2 - nerves from spine - cranial cervical ganglion [ not in brain]
3 - nerve innervating the eye via tympano occipital fissure and orbital fissure, past trigeminal ganglion


Where do sympathetic and parasympathetic fibres exit the spine?

- craniosacral: parasymp
- thoracolumbar: symp


What are the 3 forms of Horner's syndrome? Clinical signs associated with each?

> 1st order
- intracranial signs
- spinal cord dysfunction
> 2nd order
- brachial plexus
- cervical trauma
> 3rd order
- middle/inner ear dz
- facial paralysis
- vestibular dysfunction


What nucleus is in the pons? Functions?

- 3 braches (opthalmic, maxillary, mandibular)
- all 3 sensory
- mandibular only mm. of mastication


Where are the regions innervatedby each branch of trigem?

- opthalmic does around the orbit, globe (cornea) AND THE NARES
- maxillary dorsal face
- mandibular obvs mandible


Ddx for a specific nerve branch targetted pathology?

- granulomatous neuritis
- neoplasia


What are the muscles of mastication innervated by trigem?

- temporalis
- masseter
- pterygoid (lateal and medial)
- digastricus rostral


How would a unilateral trigem neuropathy manifest?

- severe masticatory muscle atrophy
- no sensation to one side of face
- may have ulcer in affected eye d/t lack of sensation


What sings wouldb e expected if midbrain affected?

- altered mental status
- ipsilateral posture deficits


What is dropped jaw and what signs may be seen alongside it?

-in ability to close mouth d/t dysfunction of mandibular trigem branch
- hypersalivation
- difficulty eating and drinking
- abnormal facial sensation
- some presetn with Horner's 2* as nerves pass next to each other


Ddx dropped jaw?

> non neuro
- bilateral luxation of TMJ
- mandibular fx
- oral FB with inability to cloe the mouth
> neuro
- inflam/infectious
- trauma (carrying heavy objects)
- toxic (botulism)
- idiopathic (trigem neuropathy or cranial polyneuropathy)
- neoplasia (lymphoma)


Diagnostics for dropped jaw?

- haem and biochem
- rads of thorax
- abdo ultrasound
- MRI brain
r/o other causes > idiopathic trigeminal neuritis and Horner's syndrome


Tx dropped jaw? ( idiopathic trigeminal neuritis and Horner's syndrome )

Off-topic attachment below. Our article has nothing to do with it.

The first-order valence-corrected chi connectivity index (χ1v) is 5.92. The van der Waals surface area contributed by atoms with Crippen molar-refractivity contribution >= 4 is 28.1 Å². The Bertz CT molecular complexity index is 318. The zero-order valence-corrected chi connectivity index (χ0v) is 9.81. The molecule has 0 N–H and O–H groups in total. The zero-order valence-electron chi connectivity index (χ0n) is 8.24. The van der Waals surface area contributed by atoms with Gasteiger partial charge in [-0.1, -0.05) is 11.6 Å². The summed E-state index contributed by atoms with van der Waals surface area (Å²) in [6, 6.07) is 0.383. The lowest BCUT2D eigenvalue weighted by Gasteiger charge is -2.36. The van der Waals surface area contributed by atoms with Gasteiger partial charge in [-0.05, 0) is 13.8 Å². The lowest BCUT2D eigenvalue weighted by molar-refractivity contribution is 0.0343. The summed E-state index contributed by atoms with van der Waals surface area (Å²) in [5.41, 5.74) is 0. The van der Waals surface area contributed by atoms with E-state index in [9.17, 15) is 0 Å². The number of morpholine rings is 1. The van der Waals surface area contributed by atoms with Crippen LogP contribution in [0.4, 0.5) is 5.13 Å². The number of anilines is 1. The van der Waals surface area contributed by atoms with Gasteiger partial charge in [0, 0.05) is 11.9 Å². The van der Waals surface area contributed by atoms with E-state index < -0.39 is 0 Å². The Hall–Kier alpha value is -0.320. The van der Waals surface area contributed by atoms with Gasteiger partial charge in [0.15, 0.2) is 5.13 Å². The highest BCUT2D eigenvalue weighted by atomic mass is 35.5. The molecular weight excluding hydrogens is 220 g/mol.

- put elastic band around face to allow them to close mouth and eat
- physioltherapy


Which CN nuclei are found in the medulla oblongata (myelencephalon?) What else is present here?

6-12 and respiratory centres


What does CN 6 innervate?

> abducent
- motor to extraocular mm. lateral rectus only
- motor to retractor bulbi m.


What would a CN6 lesion cause the eyes to do?

Medial strabismus d/t unopposed medial rectus and no globe retraction


Causes of facial n. paralysis

- otitis media/interna (as leaves medulla oblongata v. close to base of the ear)
- trauma
- neoplasia
- polyneuropathy (hypothyroid dogs)
- 75% idiopathic dgos, 25% cats


What does the facial n. innervate?

- motor to the face
- parasympathetic to salivary and lacrimal glands


So what would a facial n. lesion likely cause?

- facial paralysis


Which nerve is very closely assocaited with the facial n?

vestibulocochlear nerve exits via same foramina (so head tilt may also be seen with facial n. problems)


Is vision necessary for vestibulocochlear pathway?



What would vestibulocochlear lesions cause?

See vestibular lecture
- head tilt
- hearing loss


What makes up the nucleus ambiguous?

- motor, sensory and parasympathetic


What are CN IX and X responsible for?

- Gag reflex
- Motor, sensory and autonomic
> IX
- motor pharynx and palatine structures
- sensory (caudal 1/3 tongue and pharyngeal mucosa)
- parasympathetic (parotid and zygomatic glands)
- gag and swallow
> X
- motor larynx (RLN) pharynx and oesophagus
- sensory (larynx, pharynx, thoracic and abdominal viscera)
- parasympathetic (thoracic and abdo viscera)


What is CN XII responsible for? When may theis be damaged?

- hypoglossal canal
- motor mm. of tongue
> damage w/ very cranial cervical lesions
- dalmation, hemiparesis, mild cervical discomfort